A federal judge in Philadelphia has granted a motion by a Holland, Pa. man to remand his lawsuit over a broken wine glass back to state court.
U.S. District Judge Elizabeth T. Hey issued her ruling March 12 in a memorandum and order filed at the U.S. District Court for the Eastern District of Pennsylvania.
The ruling means the case of Patrick McGuigan v. Darden, et al will be remanded back to the Philadelphia Court of Common Pleas.
McGuigan originally filed his lawsuit in state court in September 2011, but one of the defendants – they number 13 in total – filed a removal notice with the U.S. District Court seeking to transfer the case to the federal venue, citing citizenship diversity and jurisdictional damages disputes.
McGuigan, who worked for defendant Longhorn Steakhouse’s Kissimmee, Fla. location, alleges in his complaint that while working as a bartender back in early September 2009, he cut his right hand, wrist and median nerve while washing a stemmed wine glass.
The suit states that McGuigan was prevented from placing the glass in the dishwasher, and had to wash it by hand, due to the glass’s delicate nature.
McGuigan, the suit claims, has had to undergo multiple surgeries to repair his injuries, which also caused him to seek psychiatric treatment to “cope with the depression and other symptomatology directly caused by the loss of use of his right wrist and hand.”
The injuries affected McGuigan’s work abilities and his leisure activities, the suit claims.
The defendants named in the lawsuit include Darden Restaurants, Inc., and various Darden affiliates, Longhorn Steakhouse, Cardinal Glass Co. and various Cardinal affiliates, ARCOROC and ARC International.
The Cardinal defendants filed a Notice of Removal with the U.S. District Court on Oct. 20, 2011, and soon after McGuigan filed a motion to remand the matter to state court.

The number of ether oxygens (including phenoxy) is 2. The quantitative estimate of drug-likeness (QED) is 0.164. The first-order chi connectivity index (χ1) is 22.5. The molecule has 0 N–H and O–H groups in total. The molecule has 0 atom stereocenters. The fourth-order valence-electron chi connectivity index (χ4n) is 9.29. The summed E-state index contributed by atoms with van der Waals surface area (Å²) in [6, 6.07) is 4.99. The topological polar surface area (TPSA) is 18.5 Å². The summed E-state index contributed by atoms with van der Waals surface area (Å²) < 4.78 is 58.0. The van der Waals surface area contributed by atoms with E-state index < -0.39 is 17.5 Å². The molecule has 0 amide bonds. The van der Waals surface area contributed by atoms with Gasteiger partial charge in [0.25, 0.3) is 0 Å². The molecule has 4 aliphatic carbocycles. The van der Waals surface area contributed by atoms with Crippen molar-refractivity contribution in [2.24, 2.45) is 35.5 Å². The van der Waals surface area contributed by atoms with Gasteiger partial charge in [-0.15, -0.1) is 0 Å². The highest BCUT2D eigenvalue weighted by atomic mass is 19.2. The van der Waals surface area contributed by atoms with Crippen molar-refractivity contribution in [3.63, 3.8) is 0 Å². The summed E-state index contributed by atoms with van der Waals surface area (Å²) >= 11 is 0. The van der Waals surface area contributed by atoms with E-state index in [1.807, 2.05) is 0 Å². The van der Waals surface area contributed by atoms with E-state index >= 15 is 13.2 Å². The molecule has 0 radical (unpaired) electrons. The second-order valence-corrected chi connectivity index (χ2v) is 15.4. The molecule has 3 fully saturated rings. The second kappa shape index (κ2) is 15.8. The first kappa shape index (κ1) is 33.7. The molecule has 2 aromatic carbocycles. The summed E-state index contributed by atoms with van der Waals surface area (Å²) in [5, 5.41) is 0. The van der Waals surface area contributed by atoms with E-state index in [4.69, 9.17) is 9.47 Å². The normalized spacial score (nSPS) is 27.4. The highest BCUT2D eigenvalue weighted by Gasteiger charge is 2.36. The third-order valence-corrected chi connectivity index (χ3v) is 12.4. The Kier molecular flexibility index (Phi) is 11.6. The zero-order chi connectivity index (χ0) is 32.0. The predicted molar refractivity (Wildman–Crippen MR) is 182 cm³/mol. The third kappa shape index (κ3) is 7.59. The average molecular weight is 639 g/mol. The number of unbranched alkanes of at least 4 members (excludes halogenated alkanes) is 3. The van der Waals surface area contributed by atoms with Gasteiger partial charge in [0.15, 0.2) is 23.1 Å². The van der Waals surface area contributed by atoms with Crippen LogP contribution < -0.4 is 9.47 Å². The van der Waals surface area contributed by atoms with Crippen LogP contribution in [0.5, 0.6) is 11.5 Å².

In ruling to send the matter back to the Philadelphia Court of Common Pleas, and denying the defendant’s motion to file an amended removal notice, Hey wrote that she agreed with McGuigan’s argument that the matter should be remanded because the notice of removal fails to establish federal diversity jurisdiction.
“In support of its motion for remand, Plaintiff correctly sets forth the requirements for diversity jurisdiction, including that a party ‘must set forth with specificity a corporate party’s state of incorporation and its principal place of business,’” the judge wrote. “Plaintiff also correctly notes that the Cardinal Defendants’ notice of removal fails to set forth any of the corporate parties’ states of incorporation or principal place of business.”
Hey noted that McGuigan is not challenging the existence of diversity, “but merely argues that the notice of removal is defective in its technical pleading of diversity.”
McGuigan had also argued that the case should be remanded to state court because the ARC and Darden Defendants did not join or consent to removal, “thus rendering the notice of removal defective,” according to the judge’s memorandum.
“Here, there is no question that the Darden and ARC Defendants failed to file written consents to removal with the court, nor did they file their own notices of removal within 30 days of service of the last-served defendant,” the judge’s ruling states.
The defendants had argued that defect in the removal notice was technical, and could be remedied by filing an amended notice of removal.
“None of the cases cited by Defendants … stand for the proposition that the failure to manifest unanimous consent amounts to a technical, rather than a fundamental, defect,” the judge wrote. “Moreover, the arguments for excusing Darden and ARC Defendants’ failure to file documents evincing their consent to removal are unpersuasive.”
McGuigan’s lawsuit accuses the defendants of strict liability and negligence relating to the allegedly defective wine glass that caused his injuries.
The lawsuit was filed by attorney Thomas A. Lynam, III of the Philadelphia firm Villari, Lentz & Lynam, LLC.